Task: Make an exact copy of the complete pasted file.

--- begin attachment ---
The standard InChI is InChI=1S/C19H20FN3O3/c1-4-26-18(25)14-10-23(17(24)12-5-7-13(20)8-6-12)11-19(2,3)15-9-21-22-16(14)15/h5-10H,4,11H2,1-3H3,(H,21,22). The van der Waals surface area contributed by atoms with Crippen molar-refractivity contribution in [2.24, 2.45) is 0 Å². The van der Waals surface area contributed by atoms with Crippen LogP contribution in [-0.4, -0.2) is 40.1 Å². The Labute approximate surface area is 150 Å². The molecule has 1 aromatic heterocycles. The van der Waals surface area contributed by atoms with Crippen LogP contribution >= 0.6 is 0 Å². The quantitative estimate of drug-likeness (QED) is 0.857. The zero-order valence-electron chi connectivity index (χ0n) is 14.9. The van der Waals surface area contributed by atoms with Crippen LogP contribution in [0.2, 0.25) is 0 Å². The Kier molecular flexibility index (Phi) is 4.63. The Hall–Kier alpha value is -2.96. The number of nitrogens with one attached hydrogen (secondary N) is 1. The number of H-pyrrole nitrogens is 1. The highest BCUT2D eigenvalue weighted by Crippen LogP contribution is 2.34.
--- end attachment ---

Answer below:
The standard InChI is InChI=1S/C19H20FN3O3/c1-4-26-18(25)14-10-23(17(24)12-5-7-13(20)8-6-12)11-19(2,3)15-9-21-22-16(14)15/h5-10H,4,11H2,1-3H3,(H,21,22). The van der Waals surface area contributed by atoms with Crippen molar-refractivity contribution in [2.24, 2.45) is 0 Å². The van der Waals surface area contributed by atoms with Crippen LogP contribution in [-0.4, -0.2) is 40.1 Å². The Labute approximate surface area is 150 Å². The molecule has 1 aromatic heterocycles. The van der Waals surface area contributed by atoms with Crippen LogP contribution >= 0.6 is 0 Å². The quantitative estimate of drug-likeness (QED) is 0.857. The zero-order valence-electron chi connectivity index (χ0n) is 14.9. The van der Waals surface area contributed by atoms with Crippen LogP contribution in [0.2, 0.25) is 0 Å². The Kier molecular flexibility index (Phi) is 4.63. The Hall–Kier alpha value is -2.96. The number of nitrogens with one attached hydrogen (secondary N) is 1. The number of H-pyrrole nitrogens is 1. The highest BCUT2D eigenvalue weighted by Crippen LogP contribution is 2.34.